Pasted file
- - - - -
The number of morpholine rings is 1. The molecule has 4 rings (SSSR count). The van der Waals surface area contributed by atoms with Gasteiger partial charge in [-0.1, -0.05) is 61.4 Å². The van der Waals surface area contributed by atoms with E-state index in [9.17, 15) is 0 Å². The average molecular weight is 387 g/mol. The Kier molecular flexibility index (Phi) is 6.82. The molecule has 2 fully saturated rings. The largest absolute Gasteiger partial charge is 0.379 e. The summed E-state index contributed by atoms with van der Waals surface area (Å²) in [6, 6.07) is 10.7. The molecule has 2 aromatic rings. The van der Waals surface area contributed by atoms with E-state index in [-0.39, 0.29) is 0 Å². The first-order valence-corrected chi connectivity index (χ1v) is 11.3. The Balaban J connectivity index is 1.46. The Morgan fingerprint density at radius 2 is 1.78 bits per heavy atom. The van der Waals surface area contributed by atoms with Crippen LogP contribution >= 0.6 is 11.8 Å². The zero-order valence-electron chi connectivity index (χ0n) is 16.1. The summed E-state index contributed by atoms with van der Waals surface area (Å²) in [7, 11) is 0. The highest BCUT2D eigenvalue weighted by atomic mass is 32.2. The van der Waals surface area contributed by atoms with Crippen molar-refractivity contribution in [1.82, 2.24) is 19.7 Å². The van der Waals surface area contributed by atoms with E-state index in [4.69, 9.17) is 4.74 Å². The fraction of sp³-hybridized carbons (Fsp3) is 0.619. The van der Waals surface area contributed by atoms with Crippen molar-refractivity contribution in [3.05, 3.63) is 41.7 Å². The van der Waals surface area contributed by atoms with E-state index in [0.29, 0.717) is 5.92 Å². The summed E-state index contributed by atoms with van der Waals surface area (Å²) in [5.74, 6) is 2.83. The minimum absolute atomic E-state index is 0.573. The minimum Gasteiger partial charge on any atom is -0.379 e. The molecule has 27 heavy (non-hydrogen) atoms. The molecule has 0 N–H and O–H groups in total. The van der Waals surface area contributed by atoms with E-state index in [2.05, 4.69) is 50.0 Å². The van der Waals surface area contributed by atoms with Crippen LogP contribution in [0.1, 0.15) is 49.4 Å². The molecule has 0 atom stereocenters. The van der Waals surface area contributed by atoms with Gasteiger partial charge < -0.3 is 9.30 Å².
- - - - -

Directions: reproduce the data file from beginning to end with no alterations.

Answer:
The number of morpholine rings is 1. The molecule has 4 rings (SSSR count). The van der Waals surface area contributed by atoms with Gasteiger partial charge in [-0.1, -0.05) is 61.4 Å². The van der Waals surface area contributed by atoms with E-state index in [9.17, 15) is 0 Å². The average molecular weight is 387 g/mol. The Kier molecular flexibility index (Phi) is 6.82. The molecule has 2 fully saturated rings. The largest absolute Gasteiger partial charge is 0.379 e. The summed E-state index contributed by atoms with van der Waals surface area (Å²) in [6, 6.07) is 10.7. The molecule has 2 aromatic rings. The van der Waals surface area contributed by atoms with E-state index in [-0.39, 0.29) is 0 Å². The first-order valence-corrected chi connectivity index (χ1v) is 11.3. The Balaban J connectivity index is 1.46. The Morgan fingerprint density at radius 2 is 1.78 bits per heavy atom. The van der Waals surface area contributed by atoms with Crippen LogP contribution >= 0.6 is 11.8 Å². The zero-order valence-electron chi connectivity index (χ0n) is 16.1. The summed E-state index contributed by atoms with van der Waals surface area (Å²) in [7, 11) is 0. The highest BCUT2D eigenvalue weighted by atomic mass is 32.2. The van der Waals surface area contributed by atoms with Crippen molar-refractivity contribution in [1.82, 2.24) is 19.7 Å². The van der Waals surface area contributed by atoms with E-state index in [4.69, 9.17) is 4.74 Å². The fraction of sp³-hybridized carbons (Fsp3) is 0.619. The van der Waals surface area contributed by atoms with Crippen molar-refractivity contribution in [3.05, 3.63) is 41.7 Å². The van der Waals surface area contributed by atoms with E-state index in [0.29, 0.717) is 5.92 Å². The summed E-state index contributed by atoms with van der Waals surface area (Å²) in [5.74, 6) is 2.83. The minimum absolute atomic E-state index is 0.573. The minimum Gasteiger partial charge on any atom is -0.379 e. The molecule has 27 heavy (non-hydrogen) atoms. The molecule has 0 N–H and O–H groups in total. The van der Waals surface area contributed by atoms with E-state index in [2.05, 4.69) is 50.0 Å². The van der Waals surface area contributed by atoms with Crippen LogP contribution in [0.1, 0.15) is 49.4 Å². The molecule has 0 atom stereocenters. The van der Waals surface area contributed by atoms with Gasteiger partial charge < -0.3 is 9.30 Å².